Red Ranger is not quiet. Don't be fooled. While some aspects of sailing are "peaceful", it only appears quiet from a distance. A sailboat, gliding along under a press of canvas, even from very close, makes almost no discernible sound.
But when you're on board, it's quite different.
A boat an anchor seems the definition of peace and quiet. Let me clear that up, also. A boat an anchor has as many noises as a boat under sail. They're just lower volume.
To add to the cacophony, the Caribbean islands are not quiet. The rural islands are peaceful in many respects, but they're not quiet.
Nassau, as an extreme case, was as noisy as living in Norfolk, Virginia. Sirens, boats, cars, jets, small plans and signal horns from the cruise ships are all part of the background noise, here.
Places like Staniel Cay or Little Farmers Cay are rather noisy. Folks keep chickens and roosters and roosters crow. A lot. Someone here has a goat who bleats a bit. A nearby boat has a dog that barks. Birds make a fair amount of noise, also. There aren't any of the North American sea gulls here, but there are songbirds on the island.
Red Ranger at anchor has a large number of noises, all of which are familiar to us, and something we count on as part of assessing her health.
At the very front, the anchor rode makes a number of noises, depending on the state of the bottom. On a sandy or mud bottom, there's a gentle groaning from the chain easing over the roller and flexing the bowsprit. On a foul bottom, the chain can clank and bang as it shifts around and snags on things.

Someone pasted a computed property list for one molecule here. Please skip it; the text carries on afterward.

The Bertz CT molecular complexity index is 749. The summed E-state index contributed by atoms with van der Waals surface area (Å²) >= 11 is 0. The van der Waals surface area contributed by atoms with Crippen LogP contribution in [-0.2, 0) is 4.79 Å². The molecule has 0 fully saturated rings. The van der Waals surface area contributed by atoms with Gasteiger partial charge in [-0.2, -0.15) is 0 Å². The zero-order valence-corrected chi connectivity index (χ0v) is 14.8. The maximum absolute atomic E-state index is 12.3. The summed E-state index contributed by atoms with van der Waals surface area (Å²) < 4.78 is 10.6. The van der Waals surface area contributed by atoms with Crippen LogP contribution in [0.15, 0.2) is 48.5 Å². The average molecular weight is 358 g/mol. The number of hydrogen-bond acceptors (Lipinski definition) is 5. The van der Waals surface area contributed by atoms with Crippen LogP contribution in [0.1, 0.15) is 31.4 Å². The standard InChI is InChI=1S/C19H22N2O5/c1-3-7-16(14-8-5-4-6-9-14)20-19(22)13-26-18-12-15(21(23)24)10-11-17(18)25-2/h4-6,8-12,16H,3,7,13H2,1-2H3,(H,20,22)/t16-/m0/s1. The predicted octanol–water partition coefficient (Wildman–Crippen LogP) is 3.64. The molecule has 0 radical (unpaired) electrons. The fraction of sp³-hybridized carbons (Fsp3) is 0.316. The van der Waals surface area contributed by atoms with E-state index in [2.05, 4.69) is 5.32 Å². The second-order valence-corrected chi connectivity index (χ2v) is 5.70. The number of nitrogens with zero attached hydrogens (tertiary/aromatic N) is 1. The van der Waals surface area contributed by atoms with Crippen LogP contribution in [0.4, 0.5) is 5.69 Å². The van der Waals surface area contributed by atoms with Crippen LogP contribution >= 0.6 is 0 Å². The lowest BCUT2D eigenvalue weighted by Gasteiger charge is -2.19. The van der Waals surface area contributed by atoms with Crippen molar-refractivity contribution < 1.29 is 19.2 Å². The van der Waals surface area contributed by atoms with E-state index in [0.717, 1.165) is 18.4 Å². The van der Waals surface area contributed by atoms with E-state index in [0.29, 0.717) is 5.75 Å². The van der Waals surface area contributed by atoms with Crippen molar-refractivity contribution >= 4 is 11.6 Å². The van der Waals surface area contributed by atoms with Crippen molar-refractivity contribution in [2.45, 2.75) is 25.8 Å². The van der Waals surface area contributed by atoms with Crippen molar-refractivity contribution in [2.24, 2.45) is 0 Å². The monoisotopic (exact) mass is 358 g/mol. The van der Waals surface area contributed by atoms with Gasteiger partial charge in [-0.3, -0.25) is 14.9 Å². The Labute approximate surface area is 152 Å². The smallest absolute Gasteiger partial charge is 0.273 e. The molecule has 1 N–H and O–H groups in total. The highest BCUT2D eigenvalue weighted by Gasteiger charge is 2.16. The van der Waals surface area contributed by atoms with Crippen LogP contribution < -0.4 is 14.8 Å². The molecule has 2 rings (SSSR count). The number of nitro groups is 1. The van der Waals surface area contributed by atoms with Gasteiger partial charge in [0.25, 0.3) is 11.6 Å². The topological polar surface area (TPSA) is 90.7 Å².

The standing rigging makes a variety of noises from low moans to high-pitched shrieks, depending on wind speed. We've learned to identify the 15 knot singing and the 20 knot whistling. Above thirty knots is something we've only heard once or twice.
The running rigging is generally pretty quiet. Sometimes, there's a horrifying halyard slap from the spinnaker pole topping lift. This is difficult to tame, and depends on wind speed. Also, some of the furling line blocks "chatter" when the wind is just right and the furling line isn't as tight as it could be. One on the port side, amidships is particularly chatty at times.
Some of the cabinetry rattles. Doors and shelf-fiddles can make their own little rattles when the sea is lumpy in an anchorage.
Of course, the water slaps on the bow and gurgles past the stern. This can be gently lapping or a pretty heavy splashing when the weather kicks up.
Once we heard the rudder pounding. That was an alarmingly large noise. The Commodore spent a good deal of time strolling around on deck trying to discern the source of that noise. Eventually, she deduced it wasn't on deck in the first place. All that's left below deck is the keel hitting the bottom (not possible in 15 feet of water) and the rudder. She centered up the wheel and the noise stopped.
The dinghy may make noise depending on the wind and current. If there's a breeze, then Scout usually stays at the end of her painter. But when the breeze dies, she can wander anywhere and may bump the hull. If the swim ladder is down, and she bumps that, it makes a disconcerting clatter. So we try to bring the ladder up so that we can sleep at night.
At the dock, the noises are slightly different. The anchor noises are replaced with dock line creaking and fender squeaking. If there's a current and a breeze, there's a rhythmic squeak-bump of dock line and fender that's almost sounds like the upstairs neighbors having noise sex. For hours. Or days.